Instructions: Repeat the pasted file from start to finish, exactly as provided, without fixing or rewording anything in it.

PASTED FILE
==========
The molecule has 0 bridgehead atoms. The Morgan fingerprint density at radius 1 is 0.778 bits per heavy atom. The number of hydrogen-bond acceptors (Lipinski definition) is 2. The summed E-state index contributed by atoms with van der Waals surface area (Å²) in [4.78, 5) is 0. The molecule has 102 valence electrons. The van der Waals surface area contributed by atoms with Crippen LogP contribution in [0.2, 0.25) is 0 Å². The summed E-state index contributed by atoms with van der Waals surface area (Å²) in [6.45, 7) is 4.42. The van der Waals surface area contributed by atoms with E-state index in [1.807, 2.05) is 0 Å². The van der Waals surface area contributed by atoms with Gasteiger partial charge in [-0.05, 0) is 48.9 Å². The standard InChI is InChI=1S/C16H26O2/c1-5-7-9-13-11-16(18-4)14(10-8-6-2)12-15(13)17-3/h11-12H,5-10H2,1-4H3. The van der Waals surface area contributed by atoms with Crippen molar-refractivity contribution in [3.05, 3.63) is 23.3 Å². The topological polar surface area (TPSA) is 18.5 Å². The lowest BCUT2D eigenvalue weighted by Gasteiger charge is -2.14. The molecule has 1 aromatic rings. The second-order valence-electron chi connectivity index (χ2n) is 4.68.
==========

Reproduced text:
The molecule has 0 bridgehead atoms. The Morgan fingerprint density at radius 1 is 0.778 bits per heavy atom. The number of hydrogen-bond acceptors (Lipinski definition) is 2. The summed E-state index contributed by atoms with van der Waals surface area (Å²) in [4.78, 5) is 0. The molecule has 102 valence electrons. The van der Waals surface area contributed by atoms with Crippen LogP contribution in [0.2, 0.25) is 0 Å². The summed E-state index contributed by atoms with van der Waals surface area (Å²) in [6.45, 7) is 4.42. The van der Waals surface area contributed by atoms with E-state index in [1.807, 2.05) is 0 Å². The van der Waals surface area contributed by atoms with Gasteiger partial charge in [-0.05, 0) is 48.9 Å². The standard InChI is InChI=1S/C16H26O2/c1-5-7-9-13-11-16(18-4)14(10-8-6-2)12-15(13)17-3/h11-12H,5-10H2,1-4H3. The van der Waals surface area contributed by atoms with Crippen molar-refractivity contribution in [3.05, 3.63) is 23.3 Å². The topological polar surface area (TPSA) is 18.5 Å². The lowest BCUT2D eigenvalue weighted by Gasteiger charge is -2.14. The molecule has 1 aromatic rings. The second-order valence-electron chi connectivity index (χ2n) is 4.68.